You want provitamin A in your diet and skin care because it helps prevent and treat skin problems related to poor skin cell renewal such as dryness and poor wound healing. Of course, this translates into anti-ageing effects. Think of it like this:

The carotenoids present in cherries support skin cell renewal processes so that your skin grows healthy new skin cells. In essence, it’s the regeneration and reparative properties of cherries that contribute to anti-ageing.

Another way that the carotenoids contribute to anti-ageing is that together with vitamin C, they boost the formation of collagen in your skin. Higher levels of collagen mean your skin is firmer, has less lines and wrinkles. They help restore normal skin functions including the aforementioned collagen production in damaged skin.

The antioxidants can’t be left out. As a refresher, an antioxidant is a compound that neutralises free radicals caused by sun exposure, cigarette smoke, or pollution in general. These pesky free radicals damage the skin cells and as a consequence, you’ll see premature ageing, weakened skin barrier, loose saggy skin. The antioxidants present in cherries such as anthocyanins, xanthophylls, lutein, carotenoids, and vitamin C act at the cell level where they neutralise free radicals and so limit and prevent cell damage.

Relieve dry skin

Maybe this is obvious, but fresh, raw cherries are made up of 82% of water. This makes them naturally hydrating. They’re also rich in vitamin B complex and E. Vitamin E is fat soluble antioxidant. It helps strengthen your skin barrier. The range of vitamin Bs help with your overall health. Or put differently, a deficiency can be seen in symptoms such as dry and cracked skin.

Lift dark spots

Vitamin C is absolutely vital for your skin (and general) health. Not only is it key in wound healing and collagen production, it can help alleviate dark spots from the sun, acne, and hyperpigmentation.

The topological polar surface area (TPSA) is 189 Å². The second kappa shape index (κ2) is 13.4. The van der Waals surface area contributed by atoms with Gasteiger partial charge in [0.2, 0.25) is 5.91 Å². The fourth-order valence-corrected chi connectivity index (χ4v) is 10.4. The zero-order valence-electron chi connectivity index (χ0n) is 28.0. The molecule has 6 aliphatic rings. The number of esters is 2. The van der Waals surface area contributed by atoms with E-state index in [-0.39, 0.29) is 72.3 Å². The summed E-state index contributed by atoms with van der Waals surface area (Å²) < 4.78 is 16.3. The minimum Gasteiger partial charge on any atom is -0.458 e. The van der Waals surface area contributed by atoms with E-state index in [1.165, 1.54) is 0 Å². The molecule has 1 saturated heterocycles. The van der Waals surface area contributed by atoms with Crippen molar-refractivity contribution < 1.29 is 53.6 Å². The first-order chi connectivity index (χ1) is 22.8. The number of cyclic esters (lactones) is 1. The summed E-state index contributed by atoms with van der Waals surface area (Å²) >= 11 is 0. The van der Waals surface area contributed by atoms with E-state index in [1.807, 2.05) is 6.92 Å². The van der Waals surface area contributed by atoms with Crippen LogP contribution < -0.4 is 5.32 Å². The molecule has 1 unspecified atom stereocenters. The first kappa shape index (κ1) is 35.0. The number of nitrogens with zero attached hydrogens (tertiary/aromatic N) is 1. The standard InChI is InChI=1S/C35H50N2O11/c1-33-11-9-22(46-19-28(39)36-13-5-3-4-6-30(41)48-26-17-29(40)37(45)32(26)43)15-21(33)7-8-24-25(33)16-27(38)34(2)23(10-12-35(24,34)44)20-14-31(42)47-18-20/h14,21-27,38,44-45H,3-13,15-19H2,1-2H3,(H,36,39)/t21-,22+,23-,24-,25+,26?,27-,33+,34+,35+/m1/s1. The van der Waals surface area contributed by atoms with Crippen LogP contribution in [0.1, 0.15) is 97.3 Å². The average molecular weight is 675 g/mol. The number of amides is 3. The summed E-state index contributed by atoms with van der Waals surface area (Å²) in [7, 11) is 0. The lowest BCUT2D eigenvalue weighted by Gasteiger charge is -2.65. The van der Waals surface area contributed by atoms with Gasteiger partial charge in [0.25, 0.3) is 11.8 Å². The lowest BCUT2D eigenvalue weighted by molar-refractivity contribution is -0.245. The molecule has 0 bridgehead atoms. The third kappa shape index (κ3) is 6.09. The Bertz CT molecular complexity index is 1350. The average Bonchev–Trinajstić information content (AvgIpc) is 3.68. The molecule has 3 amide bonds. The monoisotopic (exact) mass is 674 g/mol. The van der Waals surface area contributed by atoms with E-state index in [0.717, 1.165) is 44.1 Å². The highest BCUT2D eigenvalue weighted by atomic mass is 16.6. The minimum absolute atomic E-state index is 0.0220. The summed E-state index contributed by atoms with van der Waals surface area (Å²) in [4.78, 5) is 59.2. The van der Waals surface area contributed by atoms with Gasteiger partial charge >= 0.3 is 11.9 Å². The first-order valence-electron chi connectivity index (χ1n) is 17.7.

Ok, you need to eat the cherries and not make a DYI face pack to get a good night’s sleep. It’s not a myth that high-quality sleep is called beauty sleep. Having enough sleep is absolutely essential for renewal and repair of many skin processes. Cherries contain melatonin, a sleep hormone.

Not all cherries are equal though, if you’re looking for a natural way to fall asleep sooner. Sour cherries have higher amounts of melatonin.


As you see, cherries can be your best ally in skin care. They can do a lot such as

  • Alleviate redness and irritation
  • Combat damage caused by free radicals
  • Rejuvenate your skin
  • Improve skin structure
  • Clear zits
  • Brighten up dull skin
  • Moisturise

But, the cherry kernels are not good for you. If you swallow the whole cherry pit it has no complications but if you break open the hard shell, the cherry kernel is poisonous when swallowed.

That being said, there is cherry pit or cherry kernel oil. It’s a seed oil derived from the pits of the cherries.

Cherry pit oil

Cherry pit oil is a bit like sweet almond oil. It can be used for cooking, as a scent, as well as in cosmetics. If you use it as a facial oil, feels lighter and less heavy or fatty than sweet almond oil.

Tell me in the comments below if you want DYI recipes for toner, face packs, and more.

Edible Skincare: Cherish The Cherry